Planting a seed

There’s this old Jewish story about a carob tree, I can’t recall where it comes from but it goes something like this:

A wise man was walking along the road and saw a poor man planting a carob tree. The wise man asks, “Why are you planting that tree? It will take 70 years to bear fruit. Do you think you will live another 70 years to eat the fruit of the tree?” The poor man answers, “maybe not. But, when I was born into this world, I found many carob trees planted by my father and grandfather. Just as they planted trees for me, I am planting trees for my children and grandchildren so they will be able to eat the fruit of these trees.”

I’ve recently realized that so often in my work I am like the man planting the tree.

A small moment or routine part of my day, to a student in my office, may be huge. Like the man planting the carob tree, I often do not see the fruits of my labor. I often meet with students only once and do not know if they use the advice or information I give them. I can only hope that the students reflect and are able to see their own growth. I simply plant seeds, provide a watering can and sometimes sunlight.

There are people with whom I’ve spent just a few moments who have made the largest impact on me. They planted a seed. Where I am today, my professional path is largely due to the words and actions of other people. Most of those moments were, at the time, small and seemingly inconsequential. Only when I look back can I connect the dots and see the many people who have shaped my path – each adding a drop of water or a ray of sunlight.

My students and my mentors have helped me realize that you never truly know when your words or actions might make an impact on someone else. A little encouragement, acceptance or praise, small actions that seem insignificant may alter the course of someone’s life.

It’s hard to remember on those days when I have eight back-to-back meetings but I’m certain someone is going to benefit from the fruit, enjoy the shade and swing from the branches of my work.

Moving forward after irrational moments

If I had to pick my own spirit animal, this week I’d choose a deer. Imagine driving at dusk, a deer runs into the road and in front of your car, it freezes. I am that deer in headlights. Or at least, I was this week. In the fight or flight response I prefer freeze. My freeze is automatic and non-conscious.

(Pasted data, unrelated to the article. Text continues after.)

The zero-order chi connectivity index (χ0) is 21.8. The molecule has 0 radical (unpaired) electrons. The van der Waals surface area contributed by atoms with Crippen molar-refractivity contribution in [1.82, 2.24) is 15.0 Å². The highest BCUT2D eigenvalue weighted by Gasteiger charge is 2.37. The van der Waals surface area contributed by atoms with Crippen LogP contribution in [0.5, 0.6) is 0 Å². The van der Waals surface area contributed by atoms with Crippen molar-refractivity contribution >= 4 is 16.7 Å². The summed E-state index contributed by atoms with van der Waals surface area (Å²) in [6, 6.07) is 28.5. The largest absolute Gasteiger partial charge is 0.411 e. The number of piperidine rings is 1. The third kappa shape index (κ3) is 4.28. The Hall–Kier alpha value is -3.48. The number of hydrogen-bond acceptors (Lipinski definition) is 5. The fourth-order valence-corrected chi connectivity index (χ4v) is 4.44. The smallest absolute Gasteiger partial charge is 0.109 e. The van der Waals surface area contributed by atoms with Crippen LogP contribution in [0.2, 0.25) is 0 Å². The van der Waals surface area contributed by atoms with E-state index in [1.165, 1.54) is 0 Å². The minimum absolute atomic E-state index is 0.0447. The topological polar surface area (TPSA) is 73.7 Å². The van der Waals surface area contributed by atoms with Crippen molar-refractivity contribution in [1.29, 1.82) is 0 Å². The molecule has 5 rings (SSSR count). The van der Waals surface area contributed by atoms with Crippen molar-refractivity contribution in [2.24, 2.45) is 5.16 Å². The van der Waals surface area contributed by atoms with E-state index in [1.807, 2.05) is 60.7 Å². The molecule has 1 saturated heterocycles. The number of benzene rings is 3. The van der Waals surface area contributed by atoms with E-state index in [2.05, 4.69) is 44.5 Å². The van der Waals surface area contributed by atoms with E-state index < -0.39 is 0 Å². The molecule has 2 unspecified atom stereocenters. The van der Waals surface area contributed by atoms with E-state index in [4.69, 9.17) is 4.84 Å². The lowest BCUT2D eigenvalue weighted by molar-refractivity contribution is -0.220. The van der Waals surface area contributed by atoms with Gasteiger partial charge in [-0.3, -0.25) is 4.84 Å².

At work this week I was the target of someone’s anger.  I know this certainly isn’t something unique to me yet, it’s important that I respond as, in the moment, I froze.

The only way to describe this individual’s action is an adult temper tantrum. It was irrational, uncontrollable rage.  I have worked with children and know how to handle a child throwing a temper tantrum but when someone in your workplace behaves irrationally – I’m unsure what to do.

Being the subject of someone’s anger in the workplace is belittling and can easily deflate ones self-esteem and sense of self-worth. It creates an unhealthy environment where you cannot express yourself without fear—where you cannot speak up or defend yourself without consequence.

Immediately after being yelled at, I cried (and called my dad). Despite him and others in whom I sought solace reminding me I have worth, I spent the rest of the workday feeling worthless.

Upon a few days reflection I’ve come to realize a few things:

Despite being the kind of person who often thinks that bad things occur to bad people, I’ve realized I did not deserve this treatment. Treating others without respect is not a reflection on the person being disrespected. Treating someone disrespectfully does not enable someone to gain respect but sometimes, it does enable brief control over another person. Power and control are what this person was trying to gain through my fear. Nothing more.

Temper tantrums (in this case, adult temper tantrums) are a performance of anger, power and control.  Think of a child throwing a tantrum – while yes, they may actually be hurt or upset that they did not get their way; much of their tantrum is an act.  This performance is intended to gain control (of the parent, in most cases)—to make them behave a certain way, to make them do what the child wants. In this instance, the person’s performance of anger was intended to gain control (over me or the situation) because they felt that their power had been violated or taken away.

I am moving forward and resisting my own feelings of worthlessness. I’ve decided to 1) let myself feel hurt. I have a right to my feelings and it’s totally okay and normal to experience them however they come. I’m working to get over that by 2) reflecting with others who I trust. Talking about my feelings is important. And 3) responding (through this post) in order to process and understand my experience.